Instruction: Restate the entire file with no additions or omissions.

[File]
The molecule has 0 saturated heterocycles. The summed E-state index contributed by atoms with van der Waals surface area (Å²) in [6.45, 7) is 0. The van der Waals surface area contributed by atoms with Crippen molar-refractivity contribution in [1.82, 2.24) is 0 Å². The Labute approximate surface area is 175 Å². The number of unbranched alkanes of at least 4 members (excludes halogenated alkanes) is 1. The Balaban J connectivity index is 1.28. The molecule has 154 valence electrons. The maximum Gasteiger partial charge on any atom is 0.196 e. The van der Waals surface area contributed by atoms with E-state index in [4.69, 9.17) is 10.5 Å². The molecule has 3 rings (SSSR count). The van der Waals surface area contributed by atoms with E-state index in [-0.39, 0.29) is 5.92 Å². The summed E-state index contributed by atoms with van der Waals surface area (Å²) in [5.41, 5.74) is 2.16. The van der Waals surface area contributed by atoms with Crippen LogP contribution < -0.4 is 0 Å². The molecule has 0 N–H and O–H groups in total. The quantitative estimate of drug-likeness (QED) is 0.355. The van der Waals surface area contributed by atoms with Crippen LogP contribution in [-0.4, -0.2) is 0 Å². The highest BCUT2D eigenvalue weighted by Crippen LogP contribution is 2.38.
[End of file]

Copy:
The molecule has 0 saturated heterocycles. The summed E-state index contributed by atoms with van der Waals surface area (Å²) in [6.45, 7) is 0. The van der Waals surface area contributed by atoms with Crippen molar-refractivity contribution in [1.82, 2.24) is 0 Å². The Labute approximate surface area is 175 Å². The number of unbranched alkanes of at least 4 members (excludes halogenated alkanes) is 1. The Balaban J connectivity index is 1.28. The molecule has 154 valence electrons. The maximum Gasteiger partial charge on any atom is 0.196 e. The van der Waals surface area contributed by atoms with E-state index in [4.69, 9.17) is 10.5 Å². The molecule has 3 rings (SSSR count). The van der Waals surface area contributed by atoms with E-state index in [-0.39, 0.29) is 5.92 Å². The summed E-state index contributed by atoms with van der Waals surface area (Å²) in [5.41, 5.74) is 2.16. The van der Waals surface area contributed by atoms with Crippen LogP contribution < -0.4 is 0 Å². The molecule has 0 N–H and O–H groups in total. The quantitative estimate of drug-likeness (QED) is 0.355. The van der Waals surface area contributed by atoms with Crippen LogP contribution in [-0.4, -0.2) is 0 Å². The highest BCUT2D eigenvalue weighted by Crippen LogP contribution is 2.38.